Nothing says summer and fall more loudly to me than sitting down with a bowl of hot boiled peanuts in a cool house and popping those shells between my teeth. Oh, what fond memories this brings back. My stepfather used to LOVE cooking peanuts every year. When I smell them I can remember the texture and color of the sofa fabric against my skin. I can still hear my mama quietly complaining that the salt was eating away at her pot while I sat on a stool at the counter. That kitchen, that home, all those memories...yep, boiled peanuts are one thing that easily take me back there. Oh, how I would love to spend just a few more minutes there to be thankful for the things I took for granted, to morn what was lost, to be happy for what was gained, just to be. Goodness, I loved my parents. I wish I could go back and try even more to prove that to them! That home will forever be my childhood home.
Well, life has a way of moving us on, and I recently learned that boiled peanuts can be canned. I knew I had to do them! There is nothing hard about doing them, but they are very time consuming. I am sure I will appreciate my efforts this fall when I am munching on my peanuts while watching my Georgia Dawgs playing football!
To make the peanuts, I first soaked my peanuts for one hour in cold water in my sink two times. The next time, I left the peanuts to soak overnight. Next, I put the peanuts in a large pot and covered them with water. They were left to come up to a boil while I prepared the jars, lids, and brine.
|Everything ready to go!|
Next, I used a funnel to fill my jars with the peanuts. I shake my jars when I am almost done filling and add more nuts if needed.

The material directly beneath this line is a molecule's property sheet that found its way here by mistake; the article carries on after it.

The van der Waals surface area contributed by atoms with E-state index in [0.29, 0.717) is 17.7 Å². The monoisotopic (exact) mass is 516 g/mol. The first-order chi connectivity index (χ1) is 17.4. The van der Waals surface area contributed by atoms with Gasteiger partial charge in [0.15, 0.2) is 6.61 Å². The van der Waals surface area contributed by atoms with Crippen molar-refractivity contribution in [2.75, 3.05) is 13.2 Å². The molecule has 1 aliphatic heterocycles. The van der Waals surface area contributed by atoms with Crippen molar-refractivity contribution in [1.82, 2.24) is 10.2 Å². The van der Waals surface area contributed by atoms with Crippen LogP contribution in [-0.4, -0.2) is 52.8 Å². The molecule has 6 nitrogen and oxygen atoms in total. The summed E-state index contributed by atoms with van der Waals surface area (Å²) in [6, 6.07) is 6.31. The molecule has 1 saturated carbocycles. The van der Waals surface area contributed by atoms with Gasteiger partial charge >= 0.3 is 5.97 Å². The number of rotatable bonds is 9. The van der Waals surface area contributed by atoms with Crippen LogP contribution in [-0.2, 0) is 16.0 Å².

Next, I dipped a measuring cup into the brine and poured the brine into the jar to the lower rim of the jar.
The rim was then wiped clean, and the jar was sealed with a two piece lid.
As each jar was finished, it was placed back into the simmering water in the canner. The process was repeated until the canner was full.
Once the canner was full, I processed quarts for 50 minutes at 10 pounds pressure and pints for 45 minutes at 10 pounds pressure.
Don't stop, don't go too fast! Don't stop, don't go too fast! Don't stop, don't go too fast! :) Don't make my mistake and let your sleeve catch the regulator, knocking it askew. That is not pleasant. :)
Once the pressure was released from the canner, I removed the jars from the canner to finish cooling.
The jars should remain untouched for 24 hours.
1/2 bushel raw peanuts
2 gallons water
2 cups salt
Any seasonings you would like to add to taste, optional
In a deep sink or a very large pots such as a water bath canner, soak peanuts for one hour and drain that water. Run more water and drain. Run more water and soak overnight. I do my soaking in the evenings. This method of soaking and rinsing helps to ensure that your peanuts are as clean as possible before going into the jars. In the morning, prepare all materials and jars. (With half a bushel, my peanuts made 16 quarts and 1 pint plus what I threw in the crock pot.) Drain the peanuts and put them in a large pot. Cover them with water and place on the stove. Bring them to a boil and them turn them down to simmer for at least 15 minutes. (They will not be done at this point.) While waiting on the peanuts to come to a boil, mix the salt and water in a large stock pot. Set it on stove and bring just to a boil, then turn down to simmer. (I actually did mine in two batches: 1gal. water & 1 cup water) Place rings and lids for the jars in warm water. I also put my jars in my canner to simmer in hot water while I wait. This way, my jars are hot when I am ready to fill them. When the peanuts have simmered for at least fifteen minutes, fill jars to within one inch of the top of the jar. Pour hot brine over the peanuts to the lower rim of the jar. Run a flat, plastic spatula between the peanuts and jar to release any trapped air bubbles. Seal the jars with two piece lids. Process pints for 45 minutes at 10 pounds pressure or quarts for 50 minutes at 10 pounds pressure. Be sure to check for proper pressure in your area. **When canning, always make sure to follow USDA guidelines for safe canning.